The critics have come out in force protecting Kathryn Bigelow and the best reviewed film of the year and critics award winner, Zero Dark Thirty, from accusations that it apologizes for and/or condones torture as one of the methods in truth seeking.  Glenn Kenny has written an eloquent defense of the film as art rather than history,  (“I see it entirely as a fiction”), and a chorus of defenses have followed. Kenneth Turan at the LA Times and Manohla Dargis have both included paragraphs in their reviews that address the torture depicted in the film.   But to me, the defense of Bigelow is a little irritating. First, she can defend herself, and second – are they defending their reviews or Bigelow’s film?  Is it a matter of most critics being left-leaning? Or is it that they’re afraid the worm will turn and Zero Dark Thirty will be appreciated less BY liberals because of it?   A similar strain haunted The Hurt Locker, as liberals called it pro-war and conservatives called it anti-war.  But it, like Zero Dark Thirty, stripped away the bullshit and told the truth. Perhaps, with Zero Dark Thirty, it isn’t as palatable, but it is a truth nonetheless.   Kathryn Bigelow and Mark Boal told the truth from what they gathered from sources in the military and in the CIA.  Entertainment Weekly’s Owen Gleiberman is really only the first critic I’ve read so far that wants to deal less with a defense of Bigelow and more with the reality of the film and the history; after all, why the need to deny what is plainly obvious on screen? People are going to see the movie so they will see for themselves.  Gleiberman does not seek to fulfill an agenda but rather, looks carefully at the film and what exactly happens with the torture scenes.  You’ll want to read the full piece but the money shot:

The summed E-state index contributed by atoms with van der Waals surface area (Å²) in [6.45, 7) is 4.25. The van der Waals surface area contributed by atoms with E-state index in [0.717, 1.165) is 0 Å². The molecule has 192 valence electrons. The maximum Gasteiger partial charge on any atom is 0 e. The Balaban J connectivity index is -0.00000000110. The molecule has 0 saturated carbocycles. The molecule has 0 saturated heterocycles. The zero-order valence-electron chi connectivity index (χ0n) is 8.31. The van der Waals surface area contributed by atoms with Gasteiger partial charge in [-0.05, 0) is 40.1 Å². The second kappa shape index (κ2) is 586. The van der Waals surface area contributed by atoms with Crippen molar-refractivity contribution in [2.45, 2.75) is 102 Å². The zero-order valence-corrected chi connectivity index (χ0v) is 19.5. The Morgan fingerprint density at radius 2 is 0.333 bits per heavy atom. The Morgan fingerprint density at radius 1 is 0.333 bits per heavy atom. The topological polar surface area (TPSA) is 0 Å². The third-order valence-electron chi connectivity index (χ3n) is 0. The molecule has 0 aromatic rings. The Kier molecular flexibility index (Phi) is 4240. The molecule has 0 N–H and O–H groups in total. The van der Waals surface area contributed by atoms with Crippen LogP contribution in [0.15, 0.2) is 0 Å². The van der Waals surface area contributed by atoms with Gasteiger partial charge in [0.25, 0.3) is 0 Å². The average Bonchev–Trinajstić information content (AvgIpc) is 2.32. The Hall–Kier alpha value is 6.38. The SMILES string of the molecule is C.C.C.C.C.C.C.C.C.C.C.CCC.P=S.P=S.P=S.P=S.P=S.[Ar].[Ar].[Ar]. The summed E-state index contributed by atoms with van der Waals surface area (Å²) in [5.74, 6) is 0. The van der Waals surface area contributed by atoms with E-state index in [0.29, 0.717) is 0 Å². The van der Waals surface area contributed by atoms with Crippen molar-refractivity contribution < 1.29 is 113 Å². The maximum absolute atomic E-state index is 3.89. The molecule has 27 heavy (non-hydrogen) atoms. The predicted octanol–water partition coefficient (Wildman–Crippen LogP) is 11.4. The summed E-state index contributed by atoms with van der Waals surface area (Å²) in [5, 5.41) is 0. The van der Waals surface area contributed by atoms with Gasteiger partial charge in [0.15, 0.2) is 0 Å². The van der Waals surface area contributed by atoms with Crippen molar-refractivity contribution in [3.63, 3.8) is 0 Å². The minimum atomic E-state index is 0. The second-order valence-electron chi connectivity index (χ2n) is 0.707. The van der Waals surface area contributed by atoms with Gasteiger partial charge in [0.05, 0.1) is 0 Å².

If Zero Dark Thirty was a movie that really had demonstrated, in no uncertain terms, that torture doesn’t work (and Kathryn Bigelow is now such a virtuoso filmmaker that I have no doubt she could have made that point indelibly if she’d wanted to), it might have been a seamless celebration of true-life spy-game detective know-how. But the picture is rougher, grittier, and more dangerous than that. It shows us how, in the post-9/11 world, even CIA officers operating in their protective bunkers can get blown away by a suicide bomber. And one of the quietly subversive ways that it re-imagines what a contemporary movie heroine can be lies in Maya’s own reaction to witnessing torture. When she first arrives from Washington, she’s dewy and tentative, and we suspect that she’ll be repelled by it. But she’s not. She’s stoically accepting. She combs through grainy videotapes of prisoners who’ve been tortured, searching for clues anywhere she can — and, on several occasions, finding them. To me, that makes Zero Dark Thirty not an apology for torture so much as a powerful acknowledgement that we might never have found and killed Osama bin Laden without the willingness to enter the fog of war.